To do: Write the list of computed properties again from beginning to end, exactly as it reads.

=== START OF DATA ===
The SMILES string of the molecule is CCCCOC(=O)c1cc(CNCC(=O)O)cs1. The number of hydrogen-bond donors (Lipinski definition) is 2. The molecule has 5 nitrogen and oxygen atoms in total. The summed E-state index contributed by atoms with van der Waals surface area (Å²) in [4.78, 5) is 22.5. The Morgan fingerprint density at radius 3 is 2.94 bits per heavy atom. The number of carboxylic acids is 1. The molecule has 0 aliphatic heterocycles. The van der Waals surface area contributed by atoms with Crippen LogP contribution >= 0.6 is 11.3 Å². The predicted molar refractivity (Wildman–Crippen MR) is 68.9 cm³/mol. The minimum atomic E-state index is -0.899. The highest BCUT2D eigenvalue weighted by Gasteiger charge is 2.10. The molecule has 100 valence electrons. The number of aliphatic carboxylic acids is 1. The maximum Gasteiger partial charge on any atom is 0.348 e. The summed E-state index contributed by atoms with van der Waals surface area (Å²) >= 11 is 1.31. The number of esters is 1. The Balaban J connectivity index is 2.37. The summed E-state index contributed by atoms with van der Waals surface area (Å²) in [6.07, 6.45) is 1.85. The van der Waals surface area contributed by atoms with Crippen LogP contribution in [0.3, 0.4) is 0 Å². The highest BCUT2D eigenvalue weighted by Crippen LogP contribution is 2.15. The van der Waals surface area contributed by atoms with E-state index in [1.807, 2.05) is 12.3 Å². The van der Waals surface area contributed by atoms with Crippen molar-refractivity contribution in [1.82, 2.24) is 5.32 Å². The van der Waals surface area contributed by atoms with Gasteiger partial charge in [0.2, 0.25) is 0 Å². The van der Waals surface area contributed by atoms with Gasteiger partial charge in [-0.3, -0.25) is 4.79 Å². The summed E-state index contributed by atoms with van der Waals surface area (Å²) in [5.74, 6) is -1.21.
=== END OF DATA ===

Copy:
The SMILES string of the molecule is CCCCOC(=O)c1cc(CNCC(=O)O)cs1. The number of hydrogen-bond donors (Lipinski definition) is 2. The molecule has 5 nitrogen and oxygen atoms in total. The summed E-state index contributed by atoms with van der Waals surface area (Å²) in [4.78, 5) is 22.5. The Morgan fingerprint density at radius 3 is 2.94 bits per heavy atom. The number of carboxylic acids is 1. The molecule has 0 aliphatic heterocycles. The van der Waals surface area contributed by atoms with Crippen LogP contribution >= 0.6 is 11.3 Å². The predicted molar refractivity (Wildman–Crippen MR) is 68.9 cm³/mol. The minimum atomic E-state index is -0.899. The highest BCUT2D eigenvalue weighted by Gasteiger charge is 2.10. The molecule has 100 valence electrons. The number of aliphatic carboxylic acids is 1. The maximum Gasteiger partial charge on any atom is 0.348 e. The summed E-state index contributed by atoms with van der Waals surface area (Å²) >= 11 is 1.31. The number of esters is 1. The Balaban J connectivity index is 2.37. The summed E-state index contributed by atoms with van der Waals surface area (Å²) in [6.07, 6.45) is 1.85. The van der Waals surface area contributed by atoms with Crippen LogP contribution in [0.3, 0.4) is 0 Å². The highest BCUT2D eigenvalue weighted by Crippen LogP contribution is 2.15. The van der Waals surface area contributed by atoms with E-state index in [1.807, 2.05) is 12.3 Å². The van der Waals surface area contributed by atoms with Crippen molar-refractivity contribution in [1.82, 2.24) is 5.32 Å². The van der Waals surface area contributed by atoms with Gasteiger partial charge in [0.2, 0.25) is 0 Å². The van der Waals surface area contributed by atoms with Gasteiger partial charge in [-0.3, -0.25) is 4.79 Å². The summed E-state index contributed by atoms with van der Waals surface area (Å²) in [5.74, 6) is -1.21.